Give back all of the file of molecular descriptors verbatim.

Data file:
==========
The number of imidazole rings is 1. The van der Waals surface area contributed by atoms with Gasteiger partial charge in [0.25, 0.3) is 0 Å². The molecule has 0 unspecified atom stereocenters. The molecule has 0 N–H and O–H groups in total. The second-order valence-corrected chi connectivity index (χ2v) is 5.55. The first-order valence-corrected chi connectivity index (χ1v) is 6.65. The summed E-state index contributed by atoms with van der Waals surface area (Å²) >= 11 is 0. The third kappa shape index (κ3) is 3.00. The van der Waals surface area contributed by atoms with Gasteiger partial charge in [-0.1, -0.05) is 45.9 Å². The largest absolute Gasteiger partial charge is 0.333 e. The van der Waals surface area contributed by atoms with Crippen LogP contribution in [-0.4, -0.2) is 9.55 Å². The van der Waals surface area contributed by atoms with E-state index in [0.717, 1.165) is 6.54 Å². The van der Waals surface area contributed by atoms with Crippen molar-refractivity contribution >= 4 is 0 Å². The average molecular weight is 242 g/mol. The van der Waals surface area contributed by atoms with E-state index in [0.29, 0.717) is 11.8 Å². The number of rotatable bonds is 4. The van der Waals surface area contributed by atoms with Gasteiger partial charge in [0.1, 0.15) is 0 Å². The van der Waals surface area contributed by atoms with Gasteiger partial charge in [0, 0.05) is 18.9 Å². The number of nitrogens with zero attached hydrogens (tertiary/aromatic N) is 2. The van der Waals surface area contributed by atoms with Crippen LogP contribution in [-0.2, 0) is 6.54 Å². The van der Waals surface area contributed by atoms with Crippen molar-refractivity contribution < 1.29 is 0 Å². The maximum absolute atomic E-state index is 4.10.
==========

The number of imidazole rings is 1. The van der Waals surface area contributed by atoms with Gasteiger partial charge in [0.25, 0.3) is 0 Å². The molecule has 0 unspecified atom stereocenters. The molecule has 0 N–H and O–H groups in total. The second-order valence-corrected chi connectivity index (χ2v) is 5.55. The first-order valence-corrected chi connectivity index (χ1v) is 6.65. The summed E-state index contributed by atoms with van der Waals surface area (Å²) >= 11 is 0. The third kappa shape index (κ3) is 3.00. The van der Waals surface area contributed by atoms with Gasteiger partial charge in [-0.1, -0.05) is 45.9 Å². The largest absolute Gasteiger partial charge is 0.333 e. The van der Waals surface area contributed by atoms with Crippen LogP contribution in [-0.4, -0.2) is 9.55 Å². The van der Waals surface area contributed by atoms with E-state index in [0.717, 1.165) is 6.54 Å². The van der Waals surface area contributed by atoms with Crippen molar-refractivity contribution >= 4 is 0 Å². The average molecular weight is 242 g/mol. The van der Waals surface area contributed by atoms with E-state index in [0.29, 0.717) is 11.8 Å². The number of rotatable bonds is 4. The van der Waals surface area contributed by atoms with Gasteiger partial charge in [0.1, 0.15) is 0 Å². The van der Waals surface area contributed by atoms with Gasteiger partial charge in [0, 0.05) is 18.9 Å². The number of nitrogens with zero attached hydrogens (tertiary/aromatic N) is 2. The van der Waals surface area contributed by atoms with Crippen LogP contribution in [-0.2, 0) is 6.54 Å². The van der Waals surface area contributed by atoms with Crippen molar-refractivity contribution < 1.29 is 0 Å². The maximum absolute atomic E-state index is 4.10.